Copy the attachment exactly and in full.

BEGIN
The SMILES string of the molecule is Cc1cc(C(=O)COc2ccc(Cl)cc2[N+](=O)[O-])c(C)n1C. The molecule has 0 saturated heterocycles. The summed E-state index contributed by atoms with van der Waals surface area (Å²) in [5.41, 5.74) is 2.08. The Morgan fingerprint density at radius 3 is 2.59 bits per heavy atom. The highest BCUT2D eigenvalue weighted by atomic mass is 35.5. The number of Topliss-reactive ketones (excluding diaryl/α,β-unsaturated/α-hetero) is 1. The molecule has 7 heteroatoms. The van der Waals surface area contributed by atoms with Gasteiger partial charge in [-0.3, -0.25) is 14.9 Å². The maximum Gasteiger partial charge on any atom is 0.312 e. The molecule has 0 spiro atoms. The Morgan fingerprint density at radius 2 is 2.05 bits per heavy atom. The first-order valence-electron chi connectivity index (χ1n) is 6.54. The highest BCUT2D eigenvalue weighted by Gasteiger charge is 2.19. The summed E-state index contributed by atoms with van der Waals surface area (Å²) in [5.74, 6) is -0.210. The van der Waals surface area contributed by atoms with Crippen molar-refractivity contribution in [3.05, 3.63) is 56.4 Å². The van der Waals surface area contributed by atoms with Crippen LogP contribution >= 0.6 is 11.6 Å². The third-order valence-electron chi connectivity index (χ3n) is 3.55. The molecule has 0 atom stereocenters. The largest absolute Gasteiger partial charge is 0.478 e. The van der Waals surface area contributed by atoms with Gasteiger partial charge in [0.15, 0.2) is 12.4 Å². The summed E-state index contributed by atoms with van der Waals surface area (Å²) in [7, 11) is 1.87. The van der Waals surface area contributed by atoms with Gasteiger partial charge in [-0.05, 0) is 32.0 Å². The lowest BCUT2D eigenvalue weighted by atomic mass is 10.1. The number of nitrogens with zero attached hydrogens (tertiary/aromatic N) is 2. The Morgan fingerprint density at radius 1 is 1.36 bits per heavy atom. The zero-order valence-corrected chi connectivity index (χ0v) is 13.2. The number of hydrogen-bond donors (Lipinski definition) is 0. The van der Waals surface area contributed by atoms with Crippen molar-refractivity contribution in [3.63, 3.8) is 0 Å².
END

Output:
The SMILES string of the molecule is Cc1cc(C(=O)COc2ccc(Cl)cc2[N+](=O)[O-])c(C)n1C. The molecule has 0 saturated heterocycles. The summed E-state index contributed by atoms with van der Waals surface area (Å²) in [5.41, 5.74) is 2.08. The Morgan fingerprint density at radius 3 is 2.59 bits per heavy atom. The highest BCUT2D eigenvalue weighted by atomic mass is 35.5. The number of Topliss-reactive ketones (excluding diaryl/α,β-unsaturated/α-hetero) is 1. The molecule has 7 heteroatoms. The van der Waals surface area contributed by atoms with Gasteiger partial charge in [-0.3, -0.25) is 14.9 Å². The maximum Gasteiger partial charge on any atom is 0.312 e. The molecule has 0 spiro atoms. The Morgan fingerprint density at radius 2 is 2.05 bits per heavy atom. The first-order valence-electron chi connectivity index (χ1n) is 6.54. The highest BCUT2D eigenvalue weighted by Gasteiger charge is 2.19. The summed E-state index contributed by atoms with van der Waals surface area (Å²) in [5.74, 6) is -0.210. The van der Waals surface area contributed by atoms with Crippen molar-refractivity contribution in [3.05, 3.63) is 56.4 Å². The van der Waals surface area contributed by atoms with Crippen LogP contribution >= 0.6 is 11.6 Å². The third-order valence-electron chi connectivity index (χ3n) is 3.55. The molecule has 0 atom stereocenters. The largest absolute Gasteiger partial charge is 0.478 e. The van der Waals surface area contributed by atoms with Gasteiger partial charge in [0.15, 0.2) is 12.4 Å². The summed E-state index contributed by atoms with van der Waals surface area (Å²) in [7, 11) is 1.87. The van der Waals surface area contributed by atoms with Gasteiger partial charge in [-0.05, 0) is 32.0 Å². The lowest BCUT2D eigenvalue weighted by atomic mass is 10.1. The number of nitrogens with zero attached hydrogens (tertiary/aromatic N) is 2. The Morgan fingerprint density at radius 1 is 1.36 bits per heavy atom. The zero-order valence-corrected chi connectivity index (χ0v) is 13.2. The number of hydrogen-bond donors (Lipinski definition) is 0. The van der Waals surface area contributed by atoms with Crippen molar-refractivity contribution in [3.63, 3.8) is 0 Å².